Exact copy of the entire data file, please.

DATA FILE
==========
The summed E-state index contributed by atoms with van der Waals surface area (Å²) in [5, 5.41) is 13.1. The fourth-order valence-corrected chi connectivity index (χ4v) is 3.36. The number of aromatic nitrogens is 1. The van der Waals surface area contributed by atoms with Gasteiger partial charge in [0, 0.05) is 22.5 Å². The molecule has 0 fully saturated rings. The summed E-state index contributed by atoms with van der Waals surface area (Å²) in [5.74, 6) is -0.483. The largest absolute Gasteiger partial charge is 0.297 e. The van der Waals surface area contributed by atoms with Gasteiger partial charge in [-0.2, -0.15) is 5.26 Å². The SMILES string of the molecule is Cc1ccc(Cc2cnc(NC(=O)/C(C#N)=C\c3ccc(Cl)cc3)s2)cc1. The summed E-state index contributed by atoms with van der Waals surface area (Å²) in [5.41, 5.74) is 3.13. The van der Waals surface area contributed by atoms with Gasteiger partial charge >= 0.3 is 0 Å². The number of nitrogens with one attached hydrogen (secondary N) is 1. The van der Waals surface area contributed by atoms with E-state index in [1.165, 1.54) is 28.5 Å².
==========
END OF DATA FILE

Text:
The summed E-state index contributed by atoms with van der Waals surface area (Å²) in [5, 5.41) is 13.1. The fourth-order valence-corrected chi connectivity index (χ4v) is 3.36. The number of aromatic nitrogens is 1. The van der Waals surface area contributed by atoms with Gasteiger partial charge in [0, 0.05) is 22.5 Å². The molecule has 0 fully saturated rings. The summed E-state index contributed by atoms with van der Waals surface area (Å²) in [5.74, 6) is -0.483. The largest absolute Gasteiger partial charge is 0.297 e. The van der Waals surface area contributed by atoms with Gasteiger partial charge in [-0.2, -0.15) is 5.26 Å². The SMILES string of the molecule is Cc1ccc(Cc2cnc(NC(=O)/C(C#N)=C\c3ccc(Cl)cc3)s2)cc1. The summed E-state index contributed by atoms with van der Waals surface area (Å²) in [5.41, 5.74) is 3.13. The van der Waals surface area contributed by atoms with Gasteiger partial charge >= 0.3 is 0 Å². The number of nitrogens with one attached hydrogen (secondary N) is 1. The van der Waals surface area contributed by atoms with E-state index in [1.165, 1.54) is 28.5 Å².